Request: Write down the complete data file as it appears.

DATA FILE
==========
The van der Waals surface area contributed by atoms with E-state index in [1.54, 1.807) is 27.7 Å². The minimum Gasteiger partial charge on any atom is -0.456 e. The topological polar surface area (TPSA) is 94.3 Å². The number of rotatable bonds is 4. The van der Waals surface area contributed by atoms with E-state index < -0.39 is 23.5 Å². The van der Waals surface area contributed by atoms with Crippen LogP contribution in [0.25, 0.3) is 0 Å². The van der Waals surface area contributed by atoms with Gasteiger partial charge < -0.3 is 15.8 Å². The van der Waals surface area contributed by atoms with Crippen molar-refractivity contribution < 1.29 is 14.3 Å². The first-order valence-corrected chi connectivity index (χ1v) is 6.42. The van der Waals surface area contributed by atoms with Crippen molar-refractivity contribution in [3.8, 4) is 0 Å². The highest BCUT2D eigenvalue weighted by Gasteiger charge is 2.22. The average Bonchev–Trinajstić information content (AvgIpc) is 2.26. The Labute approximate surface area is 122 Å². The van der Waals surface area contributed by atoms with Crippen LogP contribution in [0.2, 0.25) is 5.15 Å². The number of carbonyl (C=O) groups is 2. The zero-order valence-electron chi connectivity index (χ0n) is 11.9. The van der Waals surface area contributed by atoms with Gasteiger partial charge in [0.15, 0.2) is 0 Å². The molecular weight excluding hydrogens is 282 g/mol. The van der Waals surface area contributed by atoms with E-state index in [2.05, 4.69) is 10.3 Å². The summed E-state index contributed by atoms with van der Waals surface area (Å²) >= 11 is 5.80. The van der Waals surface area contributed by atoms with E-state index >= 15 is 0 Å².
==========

The van der Waals surface area contributed by atoms with E-state index in [1.54, 1.807) is 27.7 Å². The minimum Gasteiger partial charge on any atom is -0.456 e. The topological polar surface area (TPSA) is 94.3 Å². The number of rotatable bonds is 4. The van der Waals surface area contributed by atoms with E-state index < -0.39 is 23.5 Å². The van der Waals surface area contributed by atoms with Crippen LogP contribution in [0.25, 0.3) is 0 Å². The van der Waals surface area contributed by atoms with Gasteiger partial charge < -0.3 is 15.8 Å². The van der Waals surface area contributed by atoms with Crippen molar-refractivity contribution < 1.29 is 14.3 Å². The first-order valence-corrected chi connectivity index (χ1v) is 6.42. The van der Waals surface area contributed by atoms with Crippen molar-refractivity contribution in [3.8, 4) is 0 Å². The highest BCUT2D eigenvalue weighted by Gasteiger charge is 2.22. The average Bonchev–Trinajstić information content (AvgIpc) is 2.26. The Labute approximate surface area is 122 Å². The van der Waals surface area contributed by atoms with Crippen LogP contribution in [0.2, 0.25) is 5.15 Å². The number of carbonyl (C=O) groups is 2. The zero-order valence-electron chi connectivity index (χ0n) is 11.9. The van der Waals surface area contributed by atoms with Gasteiger partial charge in [0.15, 0.2) is 0 Å². The molecular weight excluding hydrogens is 282 g/mol. The van der Waals surface area contributed by atoms with E-state index in [2.05, 4.69) is 10.3 Å². The summed E-state index contributed by atoms with van der Waals surface area (Å²) >= 11 is 5.80. The van der Waals surface area contributed by atoms with E-state index >= 15 is 0 Å².